The best day of the trip so far. But it was nearly the worst. And last.
I enjoyed a morning dip and a dawn breakfast of fruit and coffee on the casa’s terrace overlooking Chivirico beach (pic), keen to get going. The sun splashed warm orange on the destination hills and mountains, roughly the same shade my sunburnt face was taking on.
There were a few climbs, and mostly a good surface, with a light breeze behind me. It was still morning when I got to El Uvero 25km or so away, and I was intrigued by the half-broken bridge leading out of town (pic). (It had been wrecked in a hurricane some years before.) I stopped to take a snap, and decided that the composition would improve if I took a couple of steps back.
So I took a couple of steps back. And, to my consternation, about four down. I had planted my left leg firmly onto where the bridge wasn’t: a gap torn in the surface by the hurricane.
My leg disappeared up to the groin down the void, getting trapped between two angled slabs of road surface. My first thought was omigodivebrokemylegaaaargh but as I clambered out with the adrenaline rushing, I thought, I’m damaged but OK…
The leg was heavily gashed, bruised and battered, and felt like a gang of weasels was inside trying to burrow out, but I could just about cycle on. Phew: what if I had broken my leg? It didn’t bear thinking about, so of course I spent the next two hours doing just that.
Fugitive mustolids notwithstanding, it turned into a fabulous day of cycling. This stretch of coast road is something rather remarkable in the world: a virtually untrafficked major highway along spectacular coastal scenery (pic). Between Uvero and beyond El Salvial, 50km away, I saw just two cars – though many dozens of walkers, cyclists, horse riders and buggy drivers.
This is why there’s so little traffic. A few storm-damaged stretches are badly broken up, or even missing – virtually impassable to motor vehicles, but perfectly passable for cyclists, especially Cuban cyclists (pic).
At one point the road did its flirting with the sea in order to reroute around a collapsed tunnel (pic). All a little nerve-racking, but rather thrilling.
At another point, my bike wheels got jammed solid with sticky red mud. It took half an hour to get mobile again, and rather more time to remove the gunge completely. Till September, in fact.
There wasn’t much in the way of villages, and certainly not kiosks, en route (pic). I survived thanks to having stocked up on water and snacks in Chivirico and at a dismal (but friendly) Communist campsite cafe in La Mula. There was a bit of pushing – it was hilly after La Plata – and for half an hour or so I was getting bored with the endless azure sea on the left, mountains on the right, terrible road surface, and uphills.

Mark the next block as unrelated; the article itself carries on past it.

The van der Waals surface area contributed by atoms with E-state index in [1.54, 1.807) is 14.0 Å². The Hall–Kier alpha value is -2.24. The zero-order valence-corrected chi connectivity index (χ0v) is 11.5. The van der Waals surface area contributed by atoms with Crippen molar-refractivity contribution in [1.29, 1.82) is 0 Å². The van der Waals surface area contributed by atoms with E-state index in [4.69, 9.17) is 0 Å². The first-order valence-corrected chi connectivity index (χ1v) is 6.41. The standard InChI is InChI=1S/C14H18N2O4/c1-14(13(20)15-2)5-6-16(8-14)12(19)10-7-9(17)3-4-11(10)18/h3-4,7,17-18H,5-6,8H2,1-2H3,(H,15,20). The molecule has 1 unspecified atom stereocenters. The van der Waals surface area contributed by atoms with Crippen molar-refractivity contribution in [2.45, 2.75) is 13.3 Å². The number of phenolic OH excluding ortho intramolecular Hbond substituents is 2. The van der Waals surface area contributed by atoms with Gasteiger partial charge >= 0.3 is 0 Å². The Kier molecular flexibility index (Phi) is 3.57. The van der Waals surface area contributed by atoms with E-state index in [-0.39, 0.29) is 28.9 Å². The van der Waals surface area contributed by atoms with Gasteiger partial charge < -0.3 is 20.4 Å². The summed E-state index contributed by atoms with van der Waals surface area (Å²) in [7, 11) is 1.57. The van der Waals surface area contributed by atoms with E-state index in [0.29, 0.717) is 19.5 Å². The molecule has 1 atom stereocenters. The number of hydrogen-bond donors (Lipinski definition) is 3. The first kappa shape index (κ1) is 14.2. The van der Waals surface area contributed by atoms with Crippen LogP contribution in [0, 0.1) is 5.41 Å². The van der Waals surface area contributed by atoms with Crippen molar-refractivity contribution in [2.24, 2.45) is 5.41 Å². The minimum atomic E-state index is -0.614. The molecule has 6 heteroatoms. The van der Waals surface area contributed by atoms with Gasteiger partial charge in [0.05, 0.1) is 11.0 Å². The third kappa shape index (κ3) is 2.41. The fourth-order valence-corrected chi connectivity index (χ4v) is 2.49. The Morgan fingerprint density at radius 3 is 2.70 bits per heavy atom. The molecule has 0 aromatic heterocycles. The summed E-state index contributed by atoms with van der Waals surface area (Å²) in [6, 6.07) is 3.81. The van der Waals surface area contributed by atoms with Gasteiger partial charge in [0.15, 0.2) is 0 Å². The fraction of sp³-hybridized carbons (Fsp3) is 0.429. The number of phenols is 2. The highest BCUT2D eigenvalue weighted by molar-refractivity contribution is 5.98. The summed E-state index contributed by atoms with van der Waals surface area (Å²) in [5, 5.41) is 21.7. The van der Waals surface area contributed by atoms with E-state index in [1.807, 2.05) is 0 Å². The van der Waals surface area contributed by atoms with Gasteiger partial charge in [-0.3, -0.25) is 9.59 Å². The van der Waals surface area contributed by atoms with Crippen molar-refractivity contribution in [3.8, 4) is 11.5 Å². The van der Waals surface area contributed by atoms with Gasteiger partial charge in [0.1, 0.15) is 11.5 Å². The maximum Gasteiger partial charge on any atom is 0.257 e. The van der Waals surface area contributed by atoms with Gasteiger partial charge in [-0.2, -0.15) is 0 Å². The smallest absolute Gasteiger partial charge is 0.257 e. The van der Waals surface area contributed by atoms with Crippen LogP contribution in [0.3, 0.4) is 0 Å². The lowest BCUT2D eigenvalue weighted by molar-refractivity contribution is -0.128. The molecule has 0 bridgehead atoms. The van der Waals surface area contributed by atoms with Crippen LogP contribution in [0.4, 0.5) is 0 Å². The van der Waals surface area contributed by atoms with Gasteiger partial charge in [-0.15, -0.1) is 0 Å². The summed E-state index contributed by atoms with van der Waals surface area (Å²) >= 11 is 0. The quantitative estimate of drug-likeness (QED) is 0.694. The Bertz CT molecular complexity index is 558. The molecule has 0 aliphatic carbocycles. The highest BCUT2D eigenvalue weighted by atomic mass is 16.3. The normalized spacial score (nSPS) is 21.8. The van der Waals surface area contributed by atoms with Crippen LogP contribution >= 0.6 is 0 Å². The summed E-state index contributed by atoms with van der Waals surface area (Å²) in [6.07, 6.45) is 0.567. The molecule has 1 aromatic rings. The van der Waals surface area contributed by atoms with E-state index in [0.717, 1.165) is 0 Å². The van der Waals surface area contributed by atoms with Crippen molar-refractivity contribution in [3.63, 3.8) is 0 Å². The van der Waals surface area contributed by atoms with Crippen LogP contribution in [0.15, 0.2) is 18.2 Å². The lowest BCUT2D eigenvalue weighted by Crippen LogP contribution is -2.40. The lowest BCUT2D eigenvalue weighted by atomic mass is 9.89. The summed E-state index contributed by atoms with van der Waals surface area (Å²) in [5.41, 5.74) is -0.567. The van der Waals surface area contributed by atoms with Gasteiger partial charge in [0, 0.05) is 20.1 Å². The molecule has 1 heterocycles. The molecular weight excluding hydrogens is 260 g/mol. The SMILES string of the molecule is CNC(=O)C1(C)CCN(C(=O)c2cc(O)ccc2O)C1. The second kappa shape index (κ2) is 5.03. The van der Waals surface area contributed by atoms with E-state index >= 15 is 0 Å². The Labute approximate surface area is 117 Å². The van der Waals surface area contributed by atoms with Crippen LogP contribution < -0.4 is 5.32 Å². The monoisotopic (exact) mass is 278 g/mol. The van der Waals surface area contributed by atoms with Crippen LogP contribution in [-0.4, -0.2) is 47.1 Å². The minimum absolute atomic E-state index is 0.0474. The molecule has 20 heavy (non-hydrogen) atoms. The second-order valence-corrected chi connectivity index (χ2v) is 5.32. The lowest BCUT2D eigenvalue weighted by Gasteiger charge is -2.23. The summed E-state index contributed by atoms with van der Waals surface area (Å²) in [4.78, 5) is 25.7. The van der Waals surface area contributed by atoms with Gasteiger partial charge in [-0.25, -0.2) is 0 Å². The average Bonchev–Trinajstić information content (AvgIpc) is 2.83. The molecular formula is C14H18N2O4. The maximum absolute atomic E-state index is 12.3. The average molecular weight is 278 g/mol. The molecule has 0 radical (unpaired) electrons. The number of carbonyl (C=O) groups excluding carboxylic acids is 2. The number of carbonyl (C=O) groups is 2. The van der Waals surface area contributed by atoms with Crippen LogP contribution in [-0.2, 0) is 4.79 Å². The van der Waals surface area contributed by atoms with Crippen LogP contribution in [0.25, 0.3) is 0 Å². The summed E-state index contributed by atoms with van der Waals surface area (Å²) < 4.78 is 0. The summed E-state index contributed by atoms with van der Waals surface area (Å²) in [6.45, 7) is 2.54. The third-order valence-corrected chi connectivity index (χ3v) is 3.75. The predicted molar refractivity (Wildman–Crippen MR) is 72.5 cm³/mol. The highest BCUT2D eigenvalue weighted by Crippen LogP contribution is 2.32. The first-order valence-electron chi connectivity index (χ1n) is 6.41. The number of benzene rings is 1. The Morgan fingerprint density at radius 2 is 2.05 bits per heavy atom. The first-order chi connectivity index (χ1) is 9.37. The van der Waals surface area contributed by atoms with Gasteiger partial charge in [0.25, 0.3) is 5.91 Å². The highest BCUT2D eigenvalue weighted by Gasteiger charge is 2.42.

But it all passed, and the final quarter of the day’s 100km was a wind-assisted hurtle on the bike’s top ring along good flat smoothish road (pic) to Pilón, the only place of any size after Chivirico. I whooped with joy. And occasionally with pain, from my troubled left leg.
Pilón itself looked dull at first glance (pic), but after a judicious roll and sausage in a cafe on the square, I found a cracker of a casa: a big double suite for $20, with lounge and fridge and bedroom and spare bedroom and shower. I’d already stowed my bike in the owner’s garage, or it could have had a room to itself.
My leg was throbbing, and the most effective treatment was clearly sobriety and rest. So, instead, I went for some beers in the square. I went to the same cafe, which now had a hatch open filling up plastic cups from a keg of Hatuey. A cup was 4 pesos, about 13p, which is my sort of budget.
I was intrigued by barman’s technique (pic): pouring first into a horizontal plastic water bottle via a hole in the side, then dispensing it (to minimise froth presumably) into the cup via the nozzle.
A few local guys were propping up the bar (pic), and we nodded companiably without wasting time conversing, in the manner of local guys in bars across the world. A jinetero (street hustler) on a bike tried gamely, but unsuccessfully, to set me up with a chica. I pretended not to understand over the Communist Party’s martial music blaring over the public loudspeakers, which wasn’t difficult.
So I walked to another less raucous square and put my nose into a church with a lively, packed Good Friday service going on. It was all exuberance and singalong and cheery clapping. I felt uplifted, so celebrated with a couple more beers from the stall.
I found dinner at a palador (a pop-up restaurant in a private house). There were three paladores in the town, but I ultimately decided to eat at this one, after some deliberation, on the basis of it being the only one with any food. The handwritten menu was brief, but I enjoyed a noodly soup, fish loaf in tomato sauce with rice, and fresh fruit to finish, for 23 pesos, which is also my sort of budget.
Pleased with this, and happy to absorb the evening vibe of people hanging out in the square with or without bicycles, street games of baseball with sticks, and more loudspeaker music, I had a final cup of beer at the stall (pic), exchanged more nods with the local guys, and hopped home to bed.
Miles today: 71
Miles since Baracoa: 267